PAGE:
What is Entrapment?

Entrapment is a defense argument that is used in certain Oklahoma criminal cases. Essentially, the entrapment defense states that the defendant committed the crime, but only under threat or coercion from a law enforcement agent.

Entrapment is considered an affirmative defense, meaning that the defendant admits to committing the offense but offers up a justification for doing so.

What Constitutes Entrapment?

The most typical scenario under which entrapment may occur includes police or other law enforcement agents working undercover. Undercover agents are actually legally allowed to tell lies and use false identities; however, there is a limit to how far they may go when trying to catch someone committing a crime.

For example, an undercover officer may present an investigatory subject the opportunity to commit a crime—say, by offering to buy or sell drugs or other contraband. But simply offering the chance to commit a crime does not constitute entrapment, because there is an expectation that ordinary, law-abiding citizens will not choose to break the law.

If, however, the undercover agent resorts to harassing, threatening or otherwise pushing the person to commit the crime to the extent that he or she is coerced into doing so, then it may constitute entrapment.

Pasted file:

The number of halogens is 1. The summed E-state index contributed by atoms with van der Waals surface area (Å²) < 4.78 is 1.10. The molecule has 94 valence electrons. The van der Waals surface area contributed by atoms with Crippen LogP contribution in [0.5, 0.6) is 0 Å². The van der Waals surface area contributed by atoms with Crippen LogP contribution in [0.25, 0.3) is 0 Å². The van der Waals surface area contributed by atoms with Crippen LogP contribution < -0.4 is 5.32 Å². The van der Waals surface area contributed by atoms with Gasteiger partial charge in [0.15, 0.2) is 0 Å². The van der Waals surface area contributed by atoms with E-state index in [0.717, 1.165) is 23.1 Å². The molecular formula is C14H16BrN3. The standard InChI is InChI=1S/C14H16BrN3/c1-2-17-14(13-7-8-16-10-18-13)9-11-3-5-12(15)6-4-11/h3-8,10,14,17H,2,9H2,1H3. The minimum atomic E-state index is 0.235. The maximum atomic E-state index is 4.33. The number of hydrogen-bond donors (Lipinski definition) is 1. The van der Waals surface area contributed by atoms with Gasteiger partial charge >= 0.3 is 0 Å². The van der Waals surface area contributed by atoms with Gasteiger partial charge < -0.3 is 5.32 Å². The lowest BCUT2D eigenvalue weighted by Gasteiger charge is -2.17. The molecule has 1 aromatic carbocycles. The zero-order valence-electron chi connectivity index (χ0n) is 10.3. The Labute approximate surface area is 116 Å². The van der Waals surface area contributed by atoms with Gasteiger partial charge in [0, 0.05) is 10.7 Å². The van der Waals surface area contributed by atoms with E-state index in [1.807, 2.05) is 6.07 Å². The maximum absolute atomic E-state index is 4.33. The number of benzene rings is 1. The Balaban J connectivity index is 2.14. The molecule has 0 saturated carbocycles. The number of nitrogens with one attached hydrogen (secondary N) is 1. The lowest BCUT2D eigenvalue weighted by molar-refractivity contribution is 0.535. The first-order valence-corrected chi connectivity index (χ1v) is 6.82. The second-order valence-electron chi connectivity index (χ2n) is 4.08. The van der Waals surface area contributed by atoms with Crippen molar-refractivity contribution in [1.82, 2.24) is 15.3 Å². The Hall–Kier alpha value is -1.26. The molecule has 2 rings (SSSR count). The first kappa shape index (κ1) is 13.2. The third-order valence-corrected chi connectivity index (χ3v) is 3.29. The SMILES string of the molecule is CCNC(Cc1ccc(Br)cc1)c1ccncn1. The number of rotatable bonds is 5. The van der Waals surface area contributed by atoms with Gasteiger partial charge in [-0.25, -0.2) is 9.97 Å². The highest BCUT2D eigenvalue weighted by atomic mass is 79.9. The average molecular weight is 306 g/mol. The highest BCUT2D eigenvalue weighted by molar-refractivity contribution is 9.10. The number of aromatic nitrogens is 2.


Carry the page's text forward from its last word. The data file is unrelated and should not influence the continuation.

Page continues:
Legal Standards for Entrapment

There are two legal standards used in determining whether entrapment occurred: objective and subjective. Each state uses one of these two standards in entrapment cases.

  • The objective standard requires that the undercover agent’s actions would have induced an average, law-abiding citizen to commit the crime.
  • The subjective standard is much murkier; it involves determining whether the defendant was predisposed to commit the crime as well as the actions taken by the undercover officer. This can include introducing evidence such as previous criminal charges for similar offenses.

Oklahoma uses the subjective standard for determining entrapment.

If you have been arrested and charged with an Oklahoma crime and feel that you may have been entrapped, contact our office right away. There may be other viable defenses available that do not involve you admitting guilt and could even possibly get your case dismissed.

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